November 19, 2020

As COVID-19 cases ramp up, nurses urge vigilance

Author: Liza Frenette
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The demands on hospital and school nurses continue to rise as COVID-19 cases surge again, closing many schools this week and bringing more sick patients to hospital beds.

“The problem is morale. The problem is exhaustion,” said Anne Goldman, a United Federation of Teachers vice president who oversees the union’s Federation of Nurses. Many hospital nurses who worked long, crushing hours through the first intense wave of COVID-19 in the spring now feel defeated as the number of people infected with the virus is again soaring, she said. Some nurses have left hospital care to move on to other, less stressful and less life-threatening nursing jobs.

The combining factors of people refusing to wear masks, gathering in large crowds, and students returning to their families and towns from college are all contributing to the spike.

“The numbers will continue to go up,” said Goldman, who chairs NYSUT’s Health Care Professionals Council. “We’re surrounded by the flu also.”

Unlike other disasters, this pandemic never completely stopped, and its ongoing public limitations restricted tired nurses from being able to relax and regroup. Now cases are rising again.

In Staten Island, hospital cases of COVID-19 are rising rapidly, said nurse Nancy Barth-Miller, Federation of Nurses/UFT and a longtime member of the NYSUT Health Care Professionals Council.

“We had 32 inpatient cases last week; it was up to 52 in two days. Now it’s up to between 70 to 80,” she said.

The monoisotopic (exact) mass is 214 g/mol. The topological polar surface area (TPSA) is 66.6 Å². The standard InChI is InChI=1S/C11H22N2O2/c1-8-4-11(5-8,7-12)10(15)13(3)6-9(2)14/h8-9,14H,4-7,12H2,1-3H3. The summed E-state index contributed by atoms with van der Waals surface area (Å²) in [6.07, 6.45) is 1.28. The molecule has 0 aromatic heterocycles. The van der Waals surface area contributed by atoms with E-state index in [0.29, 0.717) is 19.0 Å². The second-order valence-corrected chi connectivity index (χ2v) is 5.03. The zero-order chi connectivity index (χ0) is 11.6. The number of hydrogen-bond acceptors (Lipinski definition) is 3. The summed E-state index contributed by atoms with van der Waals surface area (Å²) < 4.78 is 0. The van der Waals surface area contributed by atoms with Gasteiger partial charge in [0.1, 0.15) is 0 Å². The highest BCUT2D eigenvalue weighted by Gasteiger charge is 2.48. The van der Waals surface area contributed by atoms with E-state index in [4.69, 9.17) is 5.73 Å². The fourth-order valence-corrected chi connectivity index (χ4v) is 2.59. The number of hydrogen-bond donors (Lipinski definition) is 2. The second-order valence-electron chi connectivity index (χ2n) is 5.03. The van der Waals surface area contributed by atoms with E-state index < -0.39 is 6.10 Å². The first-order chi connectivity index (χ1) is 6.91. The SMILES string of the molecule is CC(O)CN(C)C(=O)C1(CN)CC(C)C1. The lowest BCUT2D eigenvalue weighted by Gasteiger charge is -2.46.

The hospital network has separated into COVID-contained treatment at Staten Island North, and other illnesses and surgeries at Staten Island South.

“We’re trying to keep the heavy-duty PPE concentrated cases in one area,” Barth-Miller said. While in the spring there were problems getting enough personal protective equipment for hospital nurses, school nurses, first responders and other health care providers, Barth-Miller said the nurses have been getting enough supplies and shields for now.

NYSUT helped deliver thousands of masks downstate during the shortage.

The pandemic also contributed to the Staten Island Hospital ending its chemical dependency detox and rehab services, Barth-Miller said. Mitigating factors included finances and to avoid having increased foot traffic in and out of the hospital. This has meant not only a shortage of services for those battling addiction — which has been on the rise during COVID-19 — but also nursing layoffs.

The union contract will ensure training is provided to those nurses who were absorbed in other departments, Barth-Miller said. “There’s been a lot of reorganization,” she said.

Citywide, the UFT is providing free mental health services through virtual counseling for members in need. NYSUT has resources available through its Social Services program.

As the holidays approach, there are even more concerns about cases spiking with more individuals planning to travel — across the state or across the country — and spending time indoors in large groups. Nurses on the frontlines urge vigilance. Protect yourself and others by wearing a mask, maintain social distancing and avoid large gatherings.


The union has a host of COVID-19 resources available for members:

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